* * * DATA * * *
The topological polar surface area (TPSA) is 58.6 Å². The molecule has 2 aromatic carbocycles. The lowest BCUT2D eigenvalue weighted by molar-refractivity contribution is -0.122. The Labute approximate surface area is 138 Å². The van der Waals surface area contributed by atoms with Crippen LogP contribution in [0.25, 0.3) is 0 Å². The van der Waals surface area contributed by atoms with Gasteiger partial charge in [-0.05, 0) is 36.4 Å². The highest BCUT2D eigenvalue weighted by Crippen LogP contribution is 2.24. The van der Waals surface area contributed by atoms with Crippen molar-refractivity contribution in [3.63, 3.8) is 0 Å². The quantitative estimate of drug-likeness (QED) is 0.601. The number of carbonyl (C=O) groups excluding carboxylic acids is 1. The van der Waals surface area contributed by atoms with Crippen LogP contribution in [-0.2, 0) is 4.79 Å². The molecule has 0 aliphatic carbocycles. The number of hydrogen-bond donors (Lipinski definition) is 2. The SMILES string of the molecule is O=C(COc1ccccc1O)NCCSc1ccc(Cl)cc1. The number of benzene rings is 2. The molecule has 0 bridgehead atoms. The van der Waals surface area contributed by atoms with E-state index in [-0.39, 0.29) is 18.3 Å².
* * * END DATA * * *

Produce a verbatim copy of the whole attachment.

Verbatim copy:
The topological polar surface area (TPSA) is 58.6 Å². The molecule has 2 aromatic carbocycles. The lowest BCUT2D eigenvalue weighted by molar-refractivity contribution is -0.122. The Labute approximate surface area is 138 Å². The van der Waals surface area contributed by atoms with Crippen LogP contribution in [0.25, 0.3) is 0 Å². The van der Waals surface area contributed by atoms with Gasteiger partial charge in [-0.05, 0) is 36.4 Å². The highest BCUT2D eigenvalue weighted by Crippen LogP contribution is 2.24. The van der Waals surface area contributed by atoms with Crippen molar-refractivity contribution in [3.63, 3.8) is 0 Å². The quantitative estimate of drug-likeness (QED) is 0.601. The number of carbonyl (C=O) groups excluding carboxylic acids is 1. The van der Waals surface area contributed by atoms with Crippen LogP contribution in [-0.2, 0) is 4.79 Å². The molecule has 0 aliphatic carbocycles. The number of hydrogen-bond donors (Lipinski definition) is 2. The SMILES string of the molecule is O=C(COc1ccccc1O)NCCSc1ccc(Cl)cc1. The number of benzene rings is 2. The molecule has 0 bridgehead atoms. The van der Waals surface area contributed by atoms with E-state index in [-0.39, 0.29) is 18.3 Å².